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Mayan Values Reflected in Sembrando Vida

from the May 22, 2024 Bulletin



Victor Poot is a Mayan farmer in the rural area between the village of Felipe Castillo Puerto and the Tren Maya station being built in Quintana Roo; people of Mayan descent make up the largest proportion of the population. We got to visit his farm and to hear his experience with Sembrando Vida firsthand.

Your land used to be part of an ejido, but now you own it yourself, and part of it is now enrolled in the Sembrando Vida program, right?


I love this land. It was my father’s before me. He was one of the original ejidatarios, groups of people collectively made owners of large tracts of land, an ancient form of property management from Mayan times. In 1992, after ejidos were allowed to sell parts of their land to individuals (a provision of the NAFTA trade agreement, ed.), I decided to start the process of buying my land. That was thirty years ago! It’s taken me that long to get the title. I have 100 hectares (247 acres), which I farm on my own. I’m still also an ejidatario, and we govern the entire ejido.


I liked the goals of Sembrando Vida. I’m of Mayan descent. I’m in favor of reforestation and preservation of our native plants and animals, and it helps to get a small stipend every month because farmers can’t count on a steady income.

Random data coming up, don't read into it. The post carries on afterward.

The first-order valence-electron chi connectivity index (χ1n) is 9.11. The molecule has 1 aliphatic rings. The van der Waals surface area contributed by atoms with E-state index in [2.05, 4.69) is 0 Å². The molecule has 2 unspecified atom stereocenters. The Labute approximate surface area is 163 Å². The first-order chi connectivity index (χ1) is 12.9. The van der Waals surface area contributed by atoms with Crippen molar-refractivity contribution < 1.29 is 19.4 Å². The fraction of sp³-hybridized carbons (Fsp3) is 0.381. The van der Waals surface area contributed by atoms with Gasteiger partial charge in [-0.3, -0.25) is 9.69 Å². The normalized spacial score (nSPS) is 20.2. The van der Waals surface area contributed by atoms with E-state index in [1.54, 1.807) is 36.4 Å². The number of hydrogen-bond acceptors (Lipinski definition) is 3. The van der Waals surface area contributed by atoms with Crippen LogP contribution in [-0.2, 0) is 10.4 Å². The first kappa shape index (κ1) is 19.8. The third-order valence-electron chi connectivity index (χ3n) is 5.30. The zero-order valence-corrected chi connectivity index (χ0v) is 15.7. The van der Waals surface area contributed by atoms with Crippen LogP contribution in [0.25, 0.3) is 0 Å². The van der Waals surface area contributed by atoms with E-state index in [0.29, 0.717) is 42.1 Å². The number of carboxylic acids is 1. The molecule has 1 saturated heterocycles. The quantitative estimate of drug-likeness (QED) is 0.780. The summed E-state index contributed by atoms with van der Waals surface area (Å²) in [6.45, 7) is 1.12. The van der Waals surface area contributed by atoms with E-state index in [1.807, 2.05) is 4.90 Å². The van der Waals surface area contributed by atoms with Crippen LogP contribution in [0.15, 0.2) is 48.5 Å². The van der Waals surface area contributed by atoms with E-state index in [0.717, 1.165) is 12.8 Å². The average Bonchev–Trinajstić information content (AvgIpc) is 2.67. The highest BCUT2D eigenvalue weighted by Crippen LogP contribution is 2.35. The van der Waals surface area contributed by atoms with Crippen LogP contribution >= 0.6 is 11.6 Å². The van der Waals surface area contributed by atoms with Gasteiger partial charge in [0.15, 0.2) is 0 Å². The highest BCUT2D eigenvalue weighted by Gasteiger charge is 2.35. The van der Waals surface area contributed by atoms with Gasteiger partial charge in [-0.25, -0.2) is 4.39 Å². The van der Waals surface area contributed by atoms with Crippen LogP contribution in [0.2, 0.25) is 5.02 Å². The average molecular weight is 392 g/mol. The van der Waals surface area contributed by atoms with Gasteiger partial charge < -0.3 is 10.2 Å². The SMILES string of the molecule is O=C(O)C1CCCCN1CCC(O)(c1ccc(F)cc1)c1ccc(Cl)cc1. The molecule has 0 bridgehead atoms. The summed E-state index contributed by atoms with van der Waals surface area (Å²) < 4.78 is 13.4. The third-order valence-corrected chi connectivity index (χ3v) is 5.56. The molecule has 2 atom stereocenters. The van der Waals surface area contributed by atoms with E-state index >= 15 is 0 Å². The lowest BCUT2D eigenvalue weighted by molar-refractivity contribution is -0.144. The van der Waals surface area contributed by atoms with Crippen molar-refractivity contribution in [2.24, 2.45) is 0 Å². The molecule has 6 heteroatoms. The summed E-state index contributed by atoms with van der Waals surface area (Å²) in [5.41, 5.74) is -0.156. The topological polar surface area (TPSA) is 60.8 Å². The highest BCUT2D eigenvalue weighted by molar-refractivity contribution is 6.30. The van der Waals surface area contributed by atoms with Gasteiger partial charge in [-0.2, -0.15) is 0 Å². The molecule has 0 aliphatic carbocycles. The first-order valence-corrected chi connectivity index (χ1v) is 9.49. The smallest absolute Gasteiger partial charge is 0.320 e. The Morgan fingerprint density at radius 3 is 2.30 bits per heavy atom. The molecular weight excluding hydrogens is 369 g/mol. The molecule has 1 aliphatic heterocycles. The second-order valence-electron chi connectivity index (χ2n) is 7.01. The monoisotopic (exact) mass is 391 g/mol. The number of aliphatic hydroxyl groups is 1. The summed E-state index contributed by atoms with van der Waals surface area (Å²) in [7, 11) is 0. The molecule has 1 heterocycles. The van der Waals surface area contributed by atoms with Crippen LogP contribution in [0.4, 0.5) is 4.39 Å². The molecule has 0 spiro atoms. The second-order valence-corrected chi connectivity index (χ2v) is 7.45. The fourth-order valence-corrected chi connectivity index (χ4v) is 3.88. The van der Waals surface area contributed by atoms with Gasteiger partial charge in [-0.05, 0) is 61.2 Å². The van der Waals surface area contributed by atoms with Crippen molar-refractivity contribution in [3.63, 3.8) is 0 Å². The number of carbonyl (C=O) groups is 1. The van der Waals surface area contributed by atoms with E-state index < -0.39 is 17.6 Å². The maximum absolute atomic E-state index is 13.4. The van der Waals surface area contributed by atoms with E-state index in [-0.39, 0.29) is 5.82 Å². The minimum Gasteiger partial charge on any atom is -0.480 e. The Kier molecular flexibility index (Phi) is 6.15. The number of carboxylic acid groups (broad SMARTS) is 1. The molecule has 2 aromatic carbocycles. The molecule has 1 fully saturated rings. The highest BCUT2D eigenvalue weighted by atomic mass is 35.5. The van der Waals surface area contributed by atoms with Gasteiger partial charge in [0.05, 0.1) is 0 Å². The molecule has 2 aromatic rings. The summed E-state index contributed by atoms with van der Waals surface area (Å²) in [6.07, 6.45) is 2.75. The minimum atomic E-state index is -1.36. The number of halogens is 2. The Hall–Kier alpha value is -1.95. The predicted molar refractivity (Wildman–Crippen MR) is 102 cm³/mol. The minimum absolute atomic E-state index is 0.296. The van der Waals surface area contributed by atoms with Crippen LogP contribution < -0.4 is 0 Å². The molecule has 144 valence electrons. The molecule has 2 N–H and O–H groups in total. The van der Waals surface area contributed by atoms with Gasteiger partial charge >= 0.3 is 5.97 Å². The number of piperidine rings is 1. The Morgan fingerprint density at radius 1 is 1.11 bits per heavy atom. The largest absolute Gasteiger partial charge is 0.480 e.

Even without the project, I’ve been raising all kinds of animals — varieties of chickens, turkeys, peccaries (a kind of wild pig) that run free inside a large fenced area, and a little native animal that is a kind of capybara that sleeps underground by day. All these animals can be used for food. I also planted many different kinds of trees.

chickens, turkeys and peacocks

What are the requirements of the program?


Sembrando Vida identified two and a half hectares (about 6 acres) for use. They required three kinds of planting: the first is milpa, the traditional way of raising corn, which is to plant it together with beans and squash; this method doesn’t deplete the soil. The second is to grow fruit trees.


The third is to plant trees as raw material for wood products. These three kinds of planting provide food to eat today, products to sell, and trees for lumber in the future.

Tzalam, also referred to as Mayan Walnut, used to make furniture

However, my soil is not good for milpa, it has too much limestone. It also wasn’t good for fruit trees — it’s too rocky and doesn’t have enough water. I do grow trees for wood, these are long-term. It will take 20 years for the cedar trees and 50 for the mahogany to be ready for harvest.

However, the program is flexible. It allowed me to substitute some fruit trees that I’d planted on parts of my land not included in Sembrando Vida land. It’s also possible to have some land dedicated to Sembrando Vida in one section of your property and more in another section to piece together into two and a half hectares.